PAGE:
The “Import and Update” Pattern

By Deane Barker

Most all CMS support content import, to some extent. There’s always an API and often a web service for you to fire content into a system from the outside.

But a model we see over and over that really needs to be explicitly acknowledged is that of “import and update.” This means, create new content if it doesn’t exist, but update the content in-place if it was previously created. It’s used to support instances when we’re syncing information stored inside the CMS with information stored outside the CMS.

For example, let’s say our hospital maintains its physician profiles in a separate database (for whatever reason). However, we need our physicians to have managed content objects inside the CMS, for a variety of reasons (for a list of why this is handy, see my post on proxy objects in CMS).

We can easily write a job to import our physician profiles, but what happens when they update in the source database? We don’t want to import again, we just want to update the page inside the CMS. Sure, we could delete it and recreate it, but that becomes problematic when it might change the URL, or increment a set of ID numbers, or even delete information in the CMS which is referencing that specific content object (analytics, for example).

Episerver has a “Content Channel” architecture that handles this. You fire a dictionary of key-value pairs (representing content properties and their values) at a web service. You can optionally include the GUID of an existing content objects. No GUID means Episerver will create a new object, while data coming in with a GUID will find the corresponding page and update it with the incoming information. It essentially keeps the content object shell, but overwrites all the information in it.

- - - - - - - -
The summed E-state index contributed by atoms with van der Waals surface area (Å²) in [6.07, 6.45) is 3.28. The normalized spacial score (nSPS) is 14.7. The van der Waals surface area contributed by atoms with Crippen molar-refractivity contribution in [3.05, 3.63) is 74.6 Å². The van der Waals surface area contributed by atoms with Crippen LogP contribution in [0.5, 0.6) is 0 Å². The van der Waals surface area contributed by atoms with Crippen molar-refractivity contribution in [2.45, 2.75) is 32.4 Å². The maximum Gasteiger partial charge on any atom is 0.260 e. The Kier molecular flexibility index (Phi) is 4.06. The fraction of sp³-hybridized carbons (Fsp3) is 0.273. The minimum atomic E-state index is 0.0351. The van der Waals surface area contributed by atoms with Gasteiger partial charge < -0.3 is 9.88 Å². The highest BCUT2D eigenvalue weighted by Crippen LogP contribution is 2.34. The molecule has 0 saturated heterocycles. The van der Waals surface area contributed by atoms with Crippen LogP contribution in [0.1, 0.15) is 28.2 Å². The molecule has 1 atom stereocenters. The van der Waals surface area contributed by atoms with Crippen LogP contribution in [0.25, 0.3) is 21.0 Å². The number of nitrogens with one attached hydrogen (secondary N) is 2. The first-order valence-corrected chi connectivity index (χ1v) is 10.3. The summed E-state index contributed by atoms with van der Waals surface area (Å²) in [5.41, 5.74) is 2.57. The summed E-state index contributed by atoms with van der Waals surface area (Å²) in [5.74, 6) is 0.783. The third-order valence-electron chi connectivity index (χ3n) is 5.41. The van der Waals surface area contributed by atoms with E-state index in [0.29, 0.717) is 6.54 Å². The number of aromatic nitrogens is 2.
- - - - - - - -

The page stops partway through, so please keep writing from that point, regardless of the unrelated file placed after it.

With any system like this, you need to maintain a mapping between the ID outside the CMS, and the ID inside the CMS. You need to know that Database Record #654 is updating Content ID #492. When iterating your database rows, when you run across ID #654, you know to reference ID #492 when talking to the CMS. You also need to be able to get the newly-created back out of the CMS when content is created, so you can create a mapping for it – if my CMS creates Content ID #732, I need to know this so I can reference it later.

Some CMS offer “content provider” models, which are real-time methods to “mount” other repositories. So, instead of importing and updating this data, the CMS reaches out to our external database in real-time when required to get objects back and mock them up as first-order content objects.

This is certainly elegant and sophisticated, but it presents problems with performance, uptime of the source system, unnecessary computational overhead if the content doesn’t change much, network topology and unbroken connectivity, and the inability to extend the content with new data inside the CMS (for instance, while 90% of the information about our physicians comes from the external database, perhaps we have a couple of properties that live inside the CMS only).

I hope I see this pattern more often. Episerver has it, eZ publish has it, and I’m sure many others. Additionally, it’s not hard to build it. If you can put together a web service, you should be able to pull it off.

It’s a handy thing to have.

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